Foto Deutsches Museum
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I could, of course, visit BMW Welt, or to the alternative-sounding Technik-Salon unter offenem Himmel (Technology salon under the open sky) and I should definitely drop by the Technical University of Munich as well. But in between all the appointments with important and interesting people from the fields of technology and innovation in and around Munich, I free up a few hours to visit – very conventionally – the Deutsches Museum

For the editor-in-chief of a new website on technology and innovation, the ‘Auf zu neuen Welten‘ posters are extremely tempting, Off to new worlds indeed. However, I only find out at the end of the half-hour long queue that the posters aren’t actually announcing a new exhibition, but refer instead to a sweeping renovation that will last until 2025. A bit of a letdown. 

There is still plenty to see. On robotics and space travel, atomic engineering, telecommunications and tunnel construction, printing technology and modern aviation: there is almost no topic imaginable in which a German has not once pioneered or at least made a significant breakthrough. As a resident of a generally not-so-modest neighboring country (The Netherlands), you can only admire that. But no matter how amazing and extensive the exhibition spaces are in what is still Germany’s largest technological museum, I walk through them at a brisk pace.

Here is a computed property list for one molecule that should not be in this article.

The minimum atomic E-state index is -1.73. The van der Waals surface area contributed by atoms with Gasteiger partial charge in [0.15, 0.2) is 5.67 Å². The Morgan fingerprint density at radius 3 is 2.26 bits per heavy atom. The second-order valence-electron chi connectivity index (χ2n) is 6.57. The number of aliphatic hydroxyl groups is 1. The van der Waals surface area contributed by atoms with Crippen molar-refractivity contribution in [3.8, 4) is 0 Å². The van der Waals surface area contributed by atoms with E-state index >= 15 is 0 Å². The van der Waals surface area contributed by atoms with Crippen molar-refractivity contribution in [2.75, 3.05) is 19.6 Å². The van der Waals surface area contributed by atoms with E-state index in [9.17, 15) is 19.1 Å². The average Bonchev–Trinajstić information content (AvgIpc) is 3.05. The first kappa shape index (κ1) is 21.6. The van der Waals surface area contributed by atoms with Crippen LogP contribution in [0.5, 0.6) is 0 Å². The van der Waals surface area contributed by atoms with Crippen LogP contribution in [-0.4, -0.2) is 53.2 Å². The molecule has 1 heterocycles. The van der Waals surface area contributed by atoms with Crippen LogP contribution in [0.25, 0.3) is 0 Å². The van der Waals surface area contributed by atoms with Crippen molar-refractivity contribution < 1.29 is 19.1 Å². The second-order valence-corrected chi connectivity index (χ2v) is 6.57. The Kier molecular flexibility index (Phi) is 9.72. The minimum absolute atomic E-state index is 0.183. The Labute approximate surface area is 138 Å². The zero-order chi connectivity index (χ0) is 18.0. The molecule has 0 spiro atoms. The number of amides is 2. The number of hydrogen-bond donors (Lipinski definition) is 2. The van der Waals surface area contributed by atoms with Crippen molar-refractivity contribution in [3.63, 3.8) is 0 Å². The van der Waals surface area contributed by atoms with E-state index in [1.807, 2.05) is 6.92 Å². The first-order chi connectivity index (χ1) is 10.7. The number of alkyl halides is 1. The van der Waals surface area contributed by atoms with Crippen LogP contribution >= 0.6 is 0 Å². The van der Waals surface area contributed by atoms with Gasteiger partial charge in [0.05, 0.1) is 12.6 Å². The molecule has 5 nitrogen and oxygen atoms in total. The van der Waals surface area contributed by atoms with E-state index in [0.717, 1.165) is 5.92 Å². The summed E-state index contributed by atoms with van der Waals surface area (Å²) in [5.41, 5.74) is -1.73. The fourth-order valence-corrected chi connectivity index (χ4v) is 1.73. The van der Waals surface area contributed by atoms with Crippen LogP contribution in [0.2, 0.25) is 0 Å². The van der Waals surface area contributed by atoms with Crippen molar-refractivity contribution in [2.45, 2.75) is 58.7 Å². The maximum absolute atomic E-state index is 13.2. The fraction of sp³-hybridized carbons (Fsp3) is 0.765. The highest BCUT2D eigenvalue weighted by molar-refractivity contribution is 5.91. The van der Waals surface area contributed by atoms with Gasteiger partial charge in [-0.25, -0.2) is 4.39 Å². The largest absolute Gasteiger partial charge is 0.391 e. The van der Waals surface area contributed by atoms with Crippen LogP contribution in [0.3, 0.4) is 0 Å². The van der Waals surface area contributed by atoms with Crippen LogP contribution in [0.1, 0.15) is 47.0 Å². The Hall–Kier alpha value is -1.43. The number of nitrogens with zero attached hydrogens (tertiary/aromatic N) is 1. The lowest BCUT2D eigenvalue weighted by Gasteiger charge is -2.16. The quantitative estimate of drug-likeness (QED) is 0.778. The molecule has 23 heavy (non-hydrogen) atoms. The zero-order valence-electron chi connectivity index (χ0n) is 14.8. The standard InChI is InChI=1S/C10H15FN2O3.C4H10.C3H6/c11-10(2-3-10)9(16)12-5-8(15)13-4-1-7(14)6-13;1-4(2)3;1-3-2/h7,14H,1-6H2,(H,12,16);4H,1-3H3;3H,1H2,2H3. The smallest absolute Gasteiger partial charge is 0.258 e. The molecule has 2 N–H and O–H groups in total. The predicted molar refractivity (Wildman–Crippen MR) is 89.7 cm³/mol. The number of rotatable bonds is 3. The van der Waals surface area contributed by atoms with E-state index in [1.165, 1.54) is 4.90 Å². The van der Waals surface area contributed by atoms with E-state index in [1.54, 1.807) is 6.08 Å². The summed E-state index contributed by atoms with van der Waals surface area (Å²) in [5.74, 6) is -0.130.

I spend more time in the underground section, where you can roam through as many as eight kinds of mines. Then I end up spending most of my time in the huge Kraftmaschinen hall on the first floor. From machines driven by muscle power, to the steam engine and the diesel engine. It is in this section that the relentless drive for innovation becomes most palpable to me. Machines were there to make the work easier for people (and animals) who often had to live in abysmal conditions.

Is it my imagination or do I see in the visitors a real love for technology, as they regularly touch the machines and seem to lovingly caress them. Is that allowed? Yes, that is allowed. A love that in the Netherlands is only reluctantly acknowledged much less indulged. It is also the place where you come to understand how difficult it is to distance yourself from old technologies because you realize that the prosperity of the country was built on them.  Now that everyone is talking about ‘Industry 4.0‘, it is not such a bad thing to occasionally stop and think about where we have come from. After all, who was that great German thinker again who said, “Those who do not know the past will not understand the present and cannot shape the future“?